We Are X Blu-ray Review: Hair Metal and Heartache

Early in We Are X, Yoshiki, the leader of the band is asked in an English-language interview why the band broke up in 1997. He says, “My vocalist got brainwashed” in his heavily accented but perfectly fluent English. Is it a joke, or a cultural misunderstanding? Absolutely not – in 1997 Toshi quit X Japan, an enormously successful band, because a cult leader had convinced him it was wrong.

Six months later, the band’s lead guitarist was dead in an apparent suicide. Yoshiki, the band’s founder, drummer, and lead composer tells about finding his own father dead on the floor when he was 10 years old, having committed suicide. X Japan plays exuberant heavy metal, heavy on the power ballads. Formed in the early ’80s, they are considered the originators of the Japanese Visual Kei style of flamboyant rock music, and in their earliest incarnations the band members had hair in gigantic mohawks, shooting up several feet in the air, and wore elaborate costuming and make-up. For a band that embodies energy and enthusiasm, We Are X, a documentary about the band’s history filmed in the days before their sold-out concert at Madison Square Garden in 2014, is steeped in sadness, suicide, death, and sickness.

Yoshiki is shown in his preparations for the enormous concert, practicing his rapid-fire drumming on an enormous moving platform. Before this, we see him being injected with medication so he can get through the pain of practicing. There’s multiple visits with doctors and pain specialists, working on strategies so he can continue to perform despite the damage he’s done, in his extreme performance style, to his arms, wrists, and neck. Yoshiki was apparently frail from childhood, spending a long time in the hospital. At the end of concerts, he regularly collapses onto the stage in a heap (though the long time rhythm guitarist Pata smiles enigmatically and says ‘Yoshiki’s not that weak’).

As a documentary We Are X is illuminating, but very highly produced: there’s not much of a sense of being a fly on the wall, since the “private” world of X on display here seems as carefully managed as their elaborate live shows. Which doesn’t mean the copious tears on display when discussing the band’s break up or the various deaths of members through the years are insincere – just that it all works to bolster the created image of X as a rebellious band who has suffered through hardship as emotionally titanic as their enormous ballads.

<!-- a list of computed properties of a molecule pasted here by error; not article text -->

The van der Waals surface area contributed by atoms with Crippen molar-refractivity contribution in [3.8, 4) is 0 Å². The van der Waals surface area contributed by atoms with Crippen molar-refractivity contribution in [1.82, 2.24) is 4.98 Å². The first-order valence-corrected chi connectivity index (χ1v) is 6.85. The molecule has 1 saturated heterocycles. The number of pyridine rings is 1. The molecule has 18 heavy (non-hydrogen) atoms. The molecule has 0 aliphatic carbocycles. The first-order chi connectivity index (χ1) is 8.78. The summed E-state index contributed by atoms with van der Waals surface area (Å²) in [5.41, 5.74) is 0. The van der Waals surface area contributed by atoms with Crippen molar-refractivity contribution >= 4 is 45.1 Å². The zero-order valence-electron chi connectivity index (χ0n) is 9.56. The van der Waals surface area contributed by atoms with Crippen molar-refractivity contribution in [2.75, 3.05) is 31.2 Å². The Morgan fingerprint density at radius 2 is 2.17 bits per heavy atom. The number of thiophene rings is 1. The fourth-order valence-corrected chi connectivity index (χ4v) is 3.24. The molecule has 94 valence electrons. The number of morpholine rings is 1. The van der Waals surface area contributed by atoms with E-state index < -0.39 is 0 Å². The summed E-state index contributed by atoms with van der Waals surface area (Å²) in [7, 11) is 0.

That may be an inevitable consequence of when this documentary is being made. In 2014, X Japan had been back together substantially for seven years. Yoshi’s nightmare with the brainwashing cult was coming to its conclusion then, and is well in the past now. (Ironically, it was the suggestion by the cult leader that Yoshi go back to the X Japan that had previously been so ‘evil’ that led him to come out of the fog of brainwashing.) They’re on the verge of a new potential career breakthrough, so the super bad times are in the past. Optimism and perseverance to cover deep private pain is, indeed, a recurring theme of the film and the band’s music.

It’s hard to escape the feeling that this movie is an exceptionally well-made Behind the Music special, only without the heavy-handed narration telling the audience what to feel. That said, it is, indeed, exceptionally well made, and X’s story is much more dramatic and full of twists than most band’s). We are X also features enough of X Japan’s music to let the uninitiated know whether they would want to explore the band’s further. It’s also swiftly paced, with a tone that’s not at all unlike an X Japan songs – deeply felt, darkness always intermingled with the light.

Extras on the Blu-ray include about 30 minutes of extra interviews with the band, 20 minutes of deleted scenes (including a long section of the creation of a Yoshiki-styled Hello Kitty), an interview with Yoshiki about the movie itself, a pair of excerpts from their emotional final concert of the ’90s before the break-up, and a music video with interviews with fans.

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Kent Conrad

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